As a long-time city dweller, my knowledge of goats and seeds, I must confess, is very limited. However, this whole experience reminded me of a science experiment I did in the 2nd grade. Our teacher asked us to take a couple of beans and put them in a small jar on top of some wet cotton balls. She told us to water them every third day to keep them moist, to place them next to a window and to wait.

I remember first checking on my beans and seeing that nothing was happening day after day. But then one day I saw a tiny white sprout sticking out of one of the seeds. I was so excited I went around showing it to everyone in the house. A few days later the bud grew and it became the root. Shortly after, the seed opened in half and two tiny leaves started to unfold. After a couple more days, the seedling developed and into a tiny plant and the seed disappeared. It was time to transplant it into a pot with good dirt. From then on I watered my plant every third day and just watched it grow in amazement. It got taller and greener every day. Shortly after it needed a stick so it could wrap around and keep developing. Then one day, it started to grow flowers. The flowers transformed into a pod, the pod grew and finally the plant gave way to new seeds.

 

My visit to the goat farms in Norway reminded me of some very valuable lessons connected with seeds, with all seeds, but especially with my metaphorical seeds. Many great philosophers and poets have used seeds to teach us about the emergence of great potential over time. A humble kernel can grow into a huge tree that can even populate an entire forest if the conditions are right.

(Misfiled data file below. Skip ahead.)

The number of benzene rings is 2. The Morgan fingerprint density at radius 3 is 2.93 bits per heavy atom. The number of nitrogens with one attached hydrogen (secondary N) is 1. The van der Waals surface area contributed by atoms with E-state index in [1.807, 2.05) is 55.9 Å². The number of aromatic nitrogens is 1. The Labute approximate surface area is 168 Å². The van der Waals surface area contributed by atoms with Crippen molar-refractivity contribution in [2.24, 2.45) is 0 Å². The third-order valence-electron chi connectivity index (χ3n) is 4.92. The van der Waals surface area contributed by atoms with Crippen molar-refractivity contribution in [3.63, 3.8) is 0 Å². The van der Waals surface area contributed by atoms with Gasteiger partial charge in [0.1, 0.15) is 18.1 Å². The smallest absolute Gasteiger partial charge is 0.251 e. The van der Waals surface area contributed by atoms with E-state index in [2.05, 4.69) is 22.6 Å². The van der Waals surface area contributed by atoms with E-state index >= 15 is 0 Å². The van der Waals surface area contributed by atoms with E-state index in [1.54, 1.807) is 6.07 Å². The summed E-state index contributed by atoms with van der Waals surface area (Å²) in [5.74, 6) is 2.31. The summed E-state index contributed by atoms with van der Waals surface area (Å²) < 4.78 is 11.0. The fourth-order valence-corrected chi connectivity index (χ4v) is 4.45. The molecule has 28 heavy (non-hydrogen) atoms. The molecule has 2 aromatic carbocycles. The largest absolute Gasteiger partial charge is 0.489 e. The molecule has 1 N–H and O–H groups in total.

In one of the talks I interpreted (about food sovereignty) I heard a woman from La Via Campesina explain how peasant farmers had selected their plants for centuries, choosing those which had larger fruits or more grains, and adapting them to different soils, climates and tastes.

I really liked this idea because in life when we want to make something happen, we have to start by planting a seed. This seed can be a dream or a thought that you have to select and perhaps adapt to whatever cards life might have dealt you. Another important element, you have to make sure the conditions are right: the soil where you plant has to be full of nutrients (perhaps finding the right people to help you develop your idea, or the right partner to start a family).Then, it has to get plenty of light and air (productive thoughts, ventilation). Remember you have to water it every so often. This means that you have to write your to-do lists and get to work. And finally you have to do what my second grade teacher said with the authority of an elementary school teacher: be patient and wait.

The waiting part may sometimes be the hardest part. Sometimes we want or need things to happen quickly, and when we go and check on our seeds, we see that the soil is just there. It looks like nothing is happening underground. At this point it is tempting to get impatient and to spray your soil with chemical fertilizers to try to help things a little bit. It might even be tempting to say, oh forget about this seed, it is taking too long, and go get a “genetically improved” seed that will perhaps grow faster, but… beware. The fruit produced by a seed that was modified may not be as tasty, it may just taste like foam. It might grow faster and yield a couple more apples, but then you may not be able to use those seeds again. If you added a ton of fertilizers, your fruit may not be as safe to eat.

The most valuable lesson that I learned from the farm in the frozen mountains of Norway, is not only that baby goats are really cute and they’ll produce great milk if you feed them right, but also I learned that your own ideas, your projects, your seeds, are valuable. Be convinced of their potential.

Plant the right seeds and you can populate a forest, feed a community or even start a revolution. You have to do your job: select your seeds, sow them, wait and harvest, but it is worth it. As the American Poet Henry David Thoreau said:

“I have great faith in a seed.  Convince me that you have a seed there, and I am prepared to expect wonders.”